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Community spotlight: 5 questions with John Scott, founder of MIL-OSS and Open Source for America | Opensource.com
Community spotlight: 5 questions with John Scott, founder of MIL-OSS and Open Source for America
Meet John Scott. He is a systems engineer in Alexandria, Virginia. Scott has worked extensively on open source software policy for the US government and military--and helped found MIL-OSS and Open Source for America.
On opensource.com, community is very important. We want to continue to recognize our community members who contribute in ways other than writing articles--things like rating and commenting, voting in polls, and sharing our collective work on social media. We hope you enjoy getting to know John.
- Name: John Scott
- Opensource.com username: jmscott
- Location: Alexandria, VA
- Occupation/Employer/Position: Systems Engineer @ RadiantBlue Technologies, Inc.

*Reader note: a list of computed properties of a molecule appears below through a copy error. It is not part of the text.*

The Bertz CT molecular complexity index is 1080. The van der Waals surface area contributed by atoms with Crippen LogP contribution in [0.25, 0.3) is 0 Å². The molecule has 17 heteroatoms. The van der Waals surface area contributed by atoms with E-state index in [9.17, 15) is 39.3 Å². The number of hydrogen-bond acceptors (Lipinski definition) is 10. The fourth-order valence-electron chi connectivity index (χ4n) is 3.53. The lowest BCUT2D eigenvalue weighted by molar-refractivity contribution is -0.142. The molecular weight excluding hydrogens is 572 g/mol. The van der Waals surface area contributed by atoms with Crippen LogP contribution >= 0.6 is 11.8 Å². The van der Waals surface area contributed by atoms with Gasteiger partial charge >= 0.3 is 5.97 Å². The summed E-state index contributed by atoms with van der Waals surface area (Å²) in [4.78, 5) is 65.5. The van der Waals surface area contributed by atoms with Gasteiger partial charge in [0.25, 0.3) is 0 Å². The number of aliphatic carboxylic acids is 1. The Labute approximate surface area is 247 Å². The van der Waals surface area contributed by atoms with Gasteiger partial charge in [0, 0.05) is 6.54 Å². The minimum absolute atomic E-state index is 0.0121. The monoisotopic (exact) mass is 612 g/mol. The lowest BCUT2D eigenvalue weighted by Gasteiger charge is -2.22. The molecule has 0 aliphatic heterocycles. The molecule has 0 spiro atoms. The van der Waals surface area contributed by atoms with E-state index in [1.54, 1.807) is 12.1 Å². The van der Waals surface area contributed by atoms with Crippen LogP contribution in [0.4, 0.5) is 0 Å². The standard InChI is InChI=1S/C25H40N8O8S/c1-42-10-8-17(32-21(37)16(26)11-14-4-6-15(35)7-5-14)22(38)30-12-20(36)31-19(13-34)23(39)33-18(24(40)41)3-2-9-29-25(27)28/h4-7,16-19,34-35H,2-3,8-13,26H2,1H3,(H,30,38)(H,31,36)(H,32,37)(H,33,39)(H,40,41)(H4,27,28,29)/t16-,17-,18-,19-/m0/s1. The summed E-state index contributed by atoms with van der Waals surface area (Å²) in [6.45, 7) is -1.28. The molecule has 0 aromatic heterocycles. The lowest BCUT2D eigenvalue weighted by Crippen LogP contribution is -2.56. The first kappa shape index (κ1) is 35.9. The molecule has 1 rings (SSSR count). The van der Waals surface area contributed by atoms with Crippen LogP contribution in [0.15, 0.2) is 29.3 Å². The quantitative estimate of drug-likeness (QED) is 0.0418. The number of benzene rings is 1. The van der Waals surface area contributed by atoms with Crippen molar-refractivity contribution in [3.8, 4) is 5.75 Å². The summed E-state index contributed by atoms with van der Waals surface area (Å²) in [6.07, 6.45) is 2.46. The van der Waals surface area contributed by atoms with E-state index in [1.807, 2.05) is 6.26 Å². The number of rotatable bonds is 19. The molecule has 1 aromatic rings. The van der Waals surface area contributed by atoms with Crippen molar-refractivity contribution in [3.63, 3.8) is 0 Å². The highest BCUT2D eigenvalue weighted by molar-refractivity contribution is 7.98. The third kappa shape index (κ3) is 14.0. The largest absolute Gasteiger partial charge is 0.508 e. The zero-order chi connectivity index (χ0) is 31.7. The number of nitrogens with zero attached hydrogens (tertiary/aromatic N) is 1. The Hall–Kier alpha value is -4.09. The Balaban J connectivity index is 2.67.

- Open source connection: worked on military and US government open source software policy and founded MIL-OSS and Open Source for America
- Favorite open source tool or application: Open Office
- Favorite opensource.com channel(s): Government and Life
- twitter: @johnmscott
- blog: http://powdermonkey.blogs.com/
Questions and answers
Open up to us.
I work primarily in the government and military space promoting the adoption of open source software tools and methods. My company itself does allot of open source geospatial work as well. I also am working on a DARPA-funded open source hardware project called VehicleFORGE to help the US military share hardware designs.
What open tools and data help you get things done, and how do they help you?
I use Open Office pretty extensively, as well as OSGeo OSS tools.
What do you wish were more open?
Definitely more of the hardware manufacturing type design tools like CAD.
What are the biggest challenges to openness that you encounter, either at work or in your life?
An understanding of the open source model. I always tell people you have to live the model to understand it, showing it to you does nothing. It can take a while, but slowly they come around.
Why choose the open source way?
I do a lot of work with the US military. Having access to source code is key to be able to morph and evolve source code to meet the needs of the military.